Oslo’s major football club, Vålerenga, has long been known for its highly enthusiastic fans organized in a group known as the “Klan.” They have nothing to do with the white supremacist group in the US with a similar name, but now Oslo police suspect they’ve been infiltrated by football hooligans and even neo-Nazis intent on causing trouble.
“There’s been a shift among the supporters at Vålerenga,” Einar Aas, an inspector for the Oslo Police District, told newspaper Aftenposten on Friday. “We can confirm that there’s now an unfortunate connection to crime and criminal groups.”
Aas, who has long worked on cases involving gangs in Oslo and leads the Oslo police’s organized crime section, declined to elaborate. Aftenposten, however, reported that Vålerenga’s “Klan” fans are in an uproar because of a closed group of other fans calling themselves the “Isko Boys” who are now “supporting” Vålerenga and spoiling the fun for other fans in the process. Aftenposten also reported that the Isko Boys allegedly have ties to the motorcycle club Bandidos, which police claim has many members with criminal convictions.
The Isko Boys, once described by a member as “an arena where men can be men” and are “allowed to be aggressive,” have now managed to occupy a section of the grandstands at Norway’s national football stadium Ullevaal in Oslo, which Vålerenga uses as its home turf. They reportedly believe that football and violence go together. Aftenposten reported they were badly beaten during a clash with fans supporting Swedish football club Djurgården early this month, but continue to invite brawls with other groups of “casuals,” the word often used for violent football fans.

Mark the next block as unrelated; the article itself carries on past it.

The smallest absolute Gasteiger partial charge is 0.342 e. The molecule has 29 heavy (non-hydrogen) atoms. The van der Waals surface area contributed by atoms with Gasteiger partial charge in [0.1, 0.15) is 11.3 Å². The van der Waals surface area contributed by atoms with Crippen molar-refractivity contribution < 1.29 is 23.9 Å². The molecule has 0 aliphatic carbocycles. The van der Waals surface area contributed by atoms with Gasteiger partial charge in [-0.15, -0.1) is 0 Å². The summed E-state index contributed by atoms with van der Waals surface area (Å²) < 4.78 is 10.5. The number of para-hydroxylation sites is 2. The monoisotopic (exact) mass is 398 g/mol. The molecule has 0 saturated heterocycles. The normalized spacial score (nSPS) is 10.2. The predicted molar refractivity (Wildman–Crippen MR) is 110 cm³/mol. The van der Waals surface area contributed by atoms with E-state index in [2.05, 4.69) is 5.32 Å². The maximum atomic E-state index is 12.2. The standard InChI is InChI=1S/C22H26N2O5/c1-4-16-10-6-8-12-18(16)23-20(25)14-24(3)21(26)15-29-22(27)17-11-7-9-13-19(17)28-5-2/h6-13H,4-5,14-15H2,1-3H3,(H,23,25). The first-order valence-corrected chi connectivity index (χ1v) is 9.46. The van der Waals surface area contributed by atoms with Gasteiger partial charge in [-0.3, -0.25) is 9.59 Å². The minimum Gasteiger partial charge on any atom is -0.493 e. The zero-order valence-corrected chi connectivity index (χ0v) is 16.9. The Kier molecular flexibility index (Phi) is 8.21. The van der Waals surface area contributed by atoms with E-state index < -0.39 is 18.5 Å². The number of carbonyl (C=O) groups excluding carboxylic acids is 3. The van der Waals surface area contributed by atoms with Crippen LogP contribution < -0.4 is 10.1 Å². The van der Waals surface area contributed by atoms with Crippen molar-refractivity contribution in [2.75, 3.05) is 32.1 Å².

During a match against rival football club Stabæk in Bærum last month, however, one of Vålerenga’s own “Klan” members was allegedly assaulted by members of the Isko Boys. The Vålerenga supporter had come to the aid of a female Vålerenga worker who was being accosted by Isko Boys members because she has been involved in court cases against Isko Boys members.
Ties to racist violence
“It hadn’t really bothered us ordinary fans if these people want to meet in a forest and fight until the blood is flowing,” one Vålerenga Klan member, who didn’t want to be identified, told Aftenposten. “But now there have been several episodes where they have attacked our own supporters, too. That’s not acceptable.”
In another criminal case coming up in an Oslo court this month, three men are charged with racist violence and Aftenposten reported that at least one of them is a member of Isko Boys. He reportedly is known in several neo-Nazi groups both in Norway and abroad, and charged with unprovoked violence against two Muslim men on an Oslo street last winter.
Both police and Vålerenga officials have tried to use what they call “dialogue” among the fans, to quell the violence. Now police are also resorting to restricting violent fans’ access to matches, bars and cafés used by the football club’s ordinary fans and other locations. Police were to be on hand at this weekend’s upcoming match between Vålerenga and Rosenborg in Trondheim.